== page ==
As for various pseudonyms which I used, there was a good reason. As a writer on art I wrote a lot and therefore decided that different names would specialize in slightly different subjects. For instance one name would write about watercolor exhibitions, another would deal with pottery and other crafts. My best articles, for a time, were written under a man's name, Clifford N. Wright. And it is under that name that I had corresponded with some well-known artists.

A name is like a garment—it should feel comfortable.

Was there something that compelled you to tell your family's story now?

For some years I had been working on a book of wartime correspondence of Franciszka and Stefan Themerson, my aunt and uncle. The book consists of their letters, his diaries, official documents and her drawings to which she gave the title Unposted Letters. Franciszka was a painter and Stefan was a writer. In Poland, during the 1930s they made avant-garde films. They moved to Paris in 1938, and when the war broke out they volunteered for the Polish army. Stefan became a soldier and was drafted into a regiment which was disbanded after a few weeks and while, one day, the general and the officers disappeared, the men were left to their own devices. Stefan walked from Brittany to Paris. It took six weeks.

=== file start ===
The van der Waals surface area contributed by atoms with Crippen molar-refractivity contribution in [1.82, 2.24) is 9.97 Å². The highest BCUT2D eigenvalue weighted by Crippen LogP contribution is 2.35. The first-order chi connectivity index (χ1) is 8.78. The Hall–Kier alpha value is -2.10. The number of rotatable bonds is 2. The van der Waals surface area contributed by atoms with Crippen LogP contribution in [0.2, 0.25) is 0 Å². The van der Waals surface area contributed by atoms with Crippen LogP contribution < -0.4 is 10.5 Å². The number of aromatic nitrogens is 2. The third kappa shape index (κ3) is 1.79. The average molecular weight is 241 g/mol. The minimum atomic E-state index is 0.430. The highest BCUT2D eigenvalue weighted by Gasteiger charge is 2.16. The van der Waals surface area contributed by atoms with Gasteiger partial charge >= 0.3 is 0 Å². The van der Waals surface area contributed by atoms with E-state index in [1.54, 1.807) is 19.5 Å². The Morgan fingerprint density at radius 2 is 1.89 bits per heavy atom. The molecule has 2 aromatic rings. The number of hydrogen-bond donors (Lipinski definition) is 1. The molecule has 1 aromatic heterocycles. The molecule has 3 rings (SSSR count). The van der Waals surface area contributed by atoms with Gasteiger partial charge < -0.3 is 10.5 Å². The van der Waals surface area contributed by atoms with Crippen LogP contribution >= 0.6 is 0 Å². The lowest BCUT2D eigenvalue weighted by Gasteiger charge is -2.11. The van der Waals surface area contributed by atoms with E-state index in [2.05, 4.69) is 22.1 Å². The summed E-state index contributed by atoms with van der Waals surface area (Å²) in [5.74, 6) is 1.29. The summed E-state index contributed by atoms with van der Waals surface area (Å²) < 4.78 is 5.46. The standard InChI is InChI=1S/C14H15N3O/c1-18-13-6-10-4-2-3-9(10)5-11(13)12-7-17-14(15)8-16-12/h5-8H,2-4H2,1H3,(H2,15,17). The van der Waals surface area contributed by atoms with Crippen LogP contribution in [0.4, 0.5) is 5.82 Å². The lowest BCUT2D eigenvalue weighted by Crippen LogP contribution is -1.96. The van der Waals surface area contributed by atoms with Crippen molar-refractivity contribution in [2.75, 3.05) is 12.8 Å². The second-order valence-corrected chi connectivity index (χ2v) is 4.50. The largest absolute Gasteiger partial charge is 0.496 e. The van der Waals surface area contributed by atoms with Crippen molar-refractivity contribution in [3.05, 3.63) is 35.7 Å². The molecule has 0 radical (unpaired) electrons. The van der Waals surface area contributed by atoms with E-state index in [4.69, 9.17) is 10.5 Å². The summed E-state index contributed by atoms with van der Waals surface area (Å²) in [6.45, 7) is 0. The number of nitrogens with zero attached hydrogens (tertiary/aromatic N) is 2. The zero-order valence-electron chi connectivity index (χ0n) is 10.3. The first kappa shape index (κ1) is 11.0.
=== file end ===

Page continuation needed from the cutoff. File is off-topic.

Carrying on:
In October 1940 he found shelter in Voiron in Vichy France where he spent nearly two years. Franciszka, meanwhile, became a cartographer for the Polish Government in exile, which evacuated to London in June 1940. Once they discovered that the other was alive, they started writing to each other under the careful eye of the censor—not an easy matter. The correspondence is revealing and moving, and it presents the picture of a generation that had lost everything except in the case of the Themersons, each other. Some letters are not posted, they are too revealing about the state of mind and the circumstances which they describe. Some letters are Franciszka's drawings, about a hundred of them, and these also never leave London. Franciszka spent her time drawing maps in the office and trying to help Stefan get the visas and tickets to get out of France, cross Spain, arrive in Lisbon and then fly to London. Usually, when one visa is acquired another has expired. The process takes nearly two years.

This book is now with the designer and will be published, probably at the end of this year, by Gaberbocchus-De Harmonie in Amsterdam. My work on this book consisted of translating the letters and the diaries from the Polish, and together with Nick Wadley, editing the material.

Working on all of this, and it's a much bigger book than mine, somehow freed me to think and finally to write about my own experiences during World War II. After all, in my book, my mother's letters are to Franciszka, and this book is also a part of my story.

And so the time came to tell my story.

Jessa Crispin is the founder and editor-in-chief of Bookslut.